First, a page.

From hosting innovation shows to easing visa rules, the United Arab Emirates is making its intentions clear in seeking more foreign talent to bolster the country’s plans for economic diversification.
That spirit of openness has been evident in the three-day Innovation Arabia event, which wrapped up on Wednesday as a virtual gathering drawing investors, businesspeople and in-demand professionals. This year’s theme was Innovation Everywhere.
Ahead of the event, the ruler of Dubai released details of a program that makes it easier for foreigners to set up a permanent home in the Persian Gulf state.
In a tweet, Sheikh Mohammed bin Rashid Al Maktoum said the changes to the law would benefit a range of talented people, including scientists, doctors, engineers, artists, authors and their families. The new directives, he said, “aimed to attract talents that contribute to our development journey”.
The Dubai ruler, who is also vice-president and prime minister of the UAE, added in the tweet: “The UAE Cabinet, local Emiri courts & executive councils will nominate those eligible for the citizenship under clear criteria set for each category. The law allows receivers of the UAE passport to keep their existing citizenship.”
Patrick Cooke, managing editor for Middle East and Asia at research publisher Oxford Business Group, called the series of reforms “eye-catching”.
Citizenship rights in member states of the Gulf Cooperation Council “have historically been tightly guarded, so this can be seen as a game-changer in many ways”, Cooke said.
As the global economy slowly recovers from the pandemic, Cooke said the international investment climate will be highly competitive, marked by low interest rates, careful scrutiny of capital allocation, and rapid digitalization that has reshaped whole industries in a very short space of time.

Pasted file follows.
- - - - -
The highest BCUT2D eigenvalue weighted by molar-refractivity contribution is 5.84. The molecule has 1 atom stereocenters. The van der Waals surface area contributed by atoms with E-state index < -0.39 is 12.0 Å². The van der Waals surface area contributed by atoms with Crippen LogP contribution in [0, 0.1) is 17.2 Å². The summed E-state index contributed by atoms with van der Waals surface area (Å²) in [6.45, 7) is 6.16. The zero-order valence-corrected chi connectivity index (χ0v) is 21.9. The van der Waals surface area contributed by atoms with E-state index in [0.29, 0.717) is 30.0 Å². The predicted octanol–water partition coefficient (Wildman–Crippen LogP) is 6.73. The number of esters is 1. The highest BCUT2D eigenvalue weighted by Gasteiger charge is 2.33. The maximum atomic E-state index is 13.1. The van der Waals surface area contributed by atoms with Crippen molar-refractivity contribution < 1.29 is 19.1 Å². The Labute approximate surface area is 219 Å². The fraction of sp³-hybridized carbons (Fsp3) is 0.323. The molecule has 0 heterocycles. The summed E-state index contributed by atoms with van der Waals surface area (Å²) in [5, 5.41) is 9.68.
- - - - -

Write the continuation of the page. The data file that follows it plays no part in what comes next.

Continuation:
“In this highly competitive environment, special talents capable of developing and executing innovative business ideas will be highly prized,” said Cooke.
The UAE Cabinet late in January moved to allow expatriate students to bring their families to the country and sponsor them, positioning the Arab nation as a leading education and work destination.
Froilan Malit Jr, a Gulf migration specialist at Cambridge University, called the broadened student visa rights “a big step and a good step”.
He said the move would facilitate mobility and that there is a need to incentivize students with high capacity to contribute to competitiveness, diversification and knowledge-development strategies.
“That could be an indirect strategy, too, if the policy is to encourage investments” not just from the students but also from the families, said Malit, who is also the managing director of Rights Corridor, an online platform on Asia-Gulf migration.
Over the past four years, the UAE has made a series of updates to its residency and visa requirements. In 2017, it introduced an updated medical treatment visa allowing foreign patients to be issued with individual or group visas for 90 days in order to boost medical tourism.
The following year, the Cabinet approved a law to give retired residents over the age of 55 a long-term visa for five years. The visa can be automatically renewed subject to investment and financial criteria.
In response to the coronavirus pandemic, the UAE in December granted visa extensions to those who have been affected by travel disruptions.